Re: what is a meme?

From: Keith Henson (hkhenson@rogers.com)
Date: Tue 03 Feb 2004 - 06:38:06 GMT

  • Next message: Keith Henson: "RE: groupthink gauntlet: MacArthur's ill-fated drive toward the Y alu"

    At 12:18 PM 03/02/04 +1100, you wrote:
    >Proposing memes as an analogy of genes is doubly deficient. First it
    >suffers from all the problems of explanation via analogy.

    ***********begin quote

    http://www.eetimes.com/story/OEG20030728S0027

    EE Times July 28, 2003

    Marvin Minsky, MIT professor and AI's founding father, says today's artificial-intelligence methods are fine for gluing together two or a few knowledge domains but still miss the "big" AI problem. Indeed, according to Minsky, the missing element is something so big that we can't see it: common sense.

    "To me the problem is how to get common sense into computers," said Minsky.
    "And part of that, it seems to me, is not how to solve any particular problem but how to quickly think of a new way to solve it-perhaps through a change in emotional state-when the usual method doesn't work."

    In his forthcoming book, The Emotion Machine, Minsky shares his accumulated knowledge on how people make use of common sense in the context of discovering that missing cognitive glue. For instance, "scripting," according to Minsky, lets people reuse procedural knowledge in different contexts by tweaking its parameters. Parking your car in an unfamiliar spot is an example: You adapt on the fly using the knowledge base gained in previous parking experiences.

    But "the big feature of human-level intelligence is not what it does when it works but what it does when it's stuck," Minsky said. When faced with novelty, Minsky claims, human intelligence applies "reasoning by analogy" to make the most direct tap into the cognitive glue that fuses knowledge domains.

    Reasoning by analogy is a way of adapting old knowledge, which almost never perfectly matches the present situation, by following a recipe of detecting differences and tweaking parameters. It all happens so quickly that no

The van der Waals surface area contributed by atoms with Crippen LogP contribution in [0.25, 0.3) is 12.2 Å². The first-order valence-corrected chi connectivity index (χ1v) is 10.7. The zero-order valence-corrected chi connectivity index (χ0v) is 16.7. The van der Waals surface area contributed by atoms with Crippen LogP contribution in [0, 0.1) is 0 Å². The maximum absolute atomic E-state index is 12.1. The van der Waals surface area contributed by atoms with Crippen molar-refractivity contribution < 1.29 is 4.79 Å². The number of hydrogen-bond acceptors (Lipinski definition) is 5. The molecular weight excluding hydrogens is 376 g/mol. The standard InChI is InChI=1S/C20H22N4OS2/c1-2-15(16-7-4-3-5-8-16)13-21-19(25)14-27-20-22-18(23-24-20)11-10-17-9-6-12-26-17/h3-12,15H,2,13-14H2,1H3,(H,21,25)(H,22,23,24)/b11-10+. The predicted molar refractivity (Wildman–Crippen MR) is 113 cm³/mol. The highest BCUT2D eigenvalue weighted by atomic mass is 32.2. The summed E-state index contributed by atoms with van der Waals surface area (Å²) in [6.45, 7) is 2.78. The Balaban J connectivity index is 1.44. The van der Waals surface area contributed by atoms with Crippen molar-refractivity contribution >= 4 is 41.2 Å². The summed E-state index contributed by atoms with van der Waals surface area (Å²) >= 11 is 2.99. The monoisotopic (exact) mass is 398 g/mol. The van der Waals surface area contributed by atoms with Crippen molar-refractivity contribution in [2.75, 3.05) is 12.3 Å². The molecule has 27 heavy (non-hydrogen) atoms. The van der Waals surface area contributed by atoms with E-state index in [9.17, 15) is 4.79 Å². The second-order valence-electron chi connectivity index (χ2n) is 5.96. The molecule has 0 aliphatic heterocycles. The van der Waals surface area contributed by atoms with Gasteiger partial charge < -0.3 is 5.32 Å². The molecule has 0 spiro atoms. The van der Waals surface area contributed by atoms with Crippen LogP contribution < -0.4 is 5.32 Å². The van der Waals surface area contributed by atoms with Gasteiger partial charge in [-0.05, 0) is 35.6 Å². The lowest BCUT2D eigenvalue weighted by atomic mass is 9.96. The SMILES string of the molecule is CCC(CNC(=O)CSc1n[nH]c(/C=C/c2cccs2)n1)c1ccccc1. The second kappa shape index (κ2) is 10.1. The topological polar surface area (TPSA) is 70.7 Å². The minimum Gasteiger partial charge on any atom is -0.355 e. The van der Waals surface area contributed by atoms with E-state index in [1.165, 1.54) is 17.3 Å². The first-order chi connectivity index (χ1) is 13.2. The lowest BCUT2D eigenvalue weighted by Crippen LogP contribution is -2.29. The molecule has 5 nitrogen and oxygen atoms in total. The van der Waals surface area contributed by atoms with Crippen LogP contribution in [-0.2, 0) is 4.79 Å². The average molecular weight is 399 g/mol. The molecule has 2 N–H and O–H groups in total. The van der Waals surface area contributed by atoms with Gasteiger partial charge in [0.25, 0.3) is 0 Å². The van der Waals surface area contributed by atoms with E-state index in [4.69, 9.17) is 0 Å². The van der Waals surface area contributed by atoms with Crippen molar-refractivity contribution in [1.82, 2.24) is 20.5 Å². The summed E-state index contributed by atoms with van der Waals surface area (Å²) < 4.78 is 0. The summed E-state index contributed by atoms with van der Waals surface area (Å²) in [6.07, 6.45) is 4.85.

"thinking" seems to be involved.

    *******end quote

    >Has there ever been a scientific breakthrough, even a minor one, resulting
    >from an analogy assumed to hold in a different realm of organised life?
    >Did Darwin argue by analogy in any significant way? What if he had said:
    >'Let's start with chemistry as the basis for an explanation of all life
    >and look in biological life for something analgous to molecules'? Would he
    >have got anywhere?

    Reasoning by analogy takes off from applying (in a sloppy way) something you already know to something you don't understand. Historically chemistry, particularly organic chemistry was not advanced enough to provide insights. It was about 20 years after Darwin figured out natural selection and 7 years after he and Wallace published before Friedrich von Stradonitz realizes that benzene was a ring structure.

    It is not "organized life" but in 1861 Maxwell used a mechanical analogy to derive electromagnetism--which was a major scientific breakthrough http://maxwell.byu.edu/~spencerr/phys442/node4.html More recently quantum chromodynamics was developed by analogies from electrodynamics. (And no, I can't claim more than vague, hand waving understanding of either.)

    >Second the view of genes (as 'selfish') which gave rise to the analogy is
    >highly problematic.

    "Selfish" as you properly put in quotes is a shorthand for a tautology. Genes that do well (mostly by building better survival machines around them) become more common as time goes on. That's all "selfish" means where it is used as a shorthand in evolutionary studies. Hamilton's big contribution of "inclusive fitness" was to show that "selfish" genes could be expected to build animals, humans even, who were so altruistic that they would die to save copies of their genes in relatives. (Like bees do when they sting intruders and die.)

    >Genes are not the core phenomenon of biological life, they are one feature
    >of it. Dawkins himself half indicated why when he wrote about
    >'Rediscovering the Organism' in The Extended Phenotype. What chance has
    >the notion of memes got of explaining social life when it is an analogy of
    >something in biological life of such questionable significance?

    If you go back and read Dawkins on memes:

    "What's so special about genes? The answer is that they are replicators. (page 191, 2nd ed)

    (Next page)

    "The new soup is the soup of human culture. We need a name for the new replicator."

    So the analogy made here is to genes and memes both being replicators. That means that some of them (genes and memes) will become more common over time due to replication and selection and the ones that do are in this metaphorical and technical sense "selfish." But it's just an outcome of Darwinian evolution expressed in a way that you can't take in the literal sense.